Tathagata Chowdhury, playwright, director, trainer in drama and films for students of Pathways World School, recently conceived of a play called Dashaanan to celebrate their annual day function on December 16 2023. He not only guided the children in directing them with other teachers of the school, but he also composed and created the magical lighting for the play held in the open air auditorium of the school’s spacious complex in the midst of the picturesque Aravalli Hills. Incidentally, Chowdhury is also the founder-director of an English theatre group in Kolkata called Theatrecian which completes 22 years this year.

Asked what motivated him to write this unique play, Chowdhury says, “We have some preconceived notions about characters like The Joker in Batman and Shylock in The Merchant Of Venice. We have definite stereotypical ideas of the arch type villain. In Dashaanan I have tried to revisit the ten heads of Raavan. It is a play that focusses on the need to tame the emotions which have the potential to be destructive. There is a need to awaken the Rama within us and destroy each of the ten heads.”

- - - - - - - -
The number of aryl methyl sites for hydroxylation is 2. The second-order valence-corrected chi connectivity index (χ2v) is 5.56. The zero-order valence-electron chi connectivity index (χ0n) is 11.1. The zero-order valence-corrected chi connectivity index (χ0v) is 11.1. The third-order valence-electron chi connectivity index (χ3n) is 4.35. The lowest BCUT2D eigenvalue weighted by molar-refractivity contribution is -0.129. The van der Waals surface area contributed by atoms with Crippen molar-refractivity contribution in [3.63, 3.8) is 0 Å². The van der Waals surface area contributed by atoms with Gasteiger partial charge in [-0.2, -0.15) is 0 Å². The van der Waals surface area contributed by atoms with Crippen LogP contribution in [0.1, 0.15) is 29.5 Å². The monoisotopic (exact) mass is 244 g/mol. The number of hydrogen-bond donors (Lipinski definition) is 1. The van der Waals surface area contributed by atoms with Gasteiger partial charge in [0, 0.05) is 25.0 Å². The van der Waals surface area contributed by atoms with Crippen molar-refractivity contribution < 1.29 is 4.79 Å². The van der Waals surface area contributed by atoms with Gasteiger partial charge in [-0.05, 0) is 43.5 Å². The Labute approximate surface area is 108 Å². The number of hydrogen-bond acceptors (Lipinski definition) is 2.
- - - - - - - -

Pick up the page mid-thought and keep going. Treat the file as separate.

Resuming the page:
The ten heads are more symbolic of the evils that are vested in humanity even in the form of a God or a Demon than physically concrete realities. So, instead of destroying Raavana at one stroke, the play shows how the ten heads are destroyed one after the other till, in the end, Rama kills Raavana when Raavana is dying with the lone central head. Rama commands Lakshmana to bow down to Raavana who was a brave warrior king with values befitting a hero. The ten heads represent Kama (Lust), Krodh (Anger), Moha (Delusion), Lobha (Greed), Mada (Pride), Matsarya (Envy), Buddhi (Intellect), Manas (Mind), Chitta (Will), and Ahankara (Ego).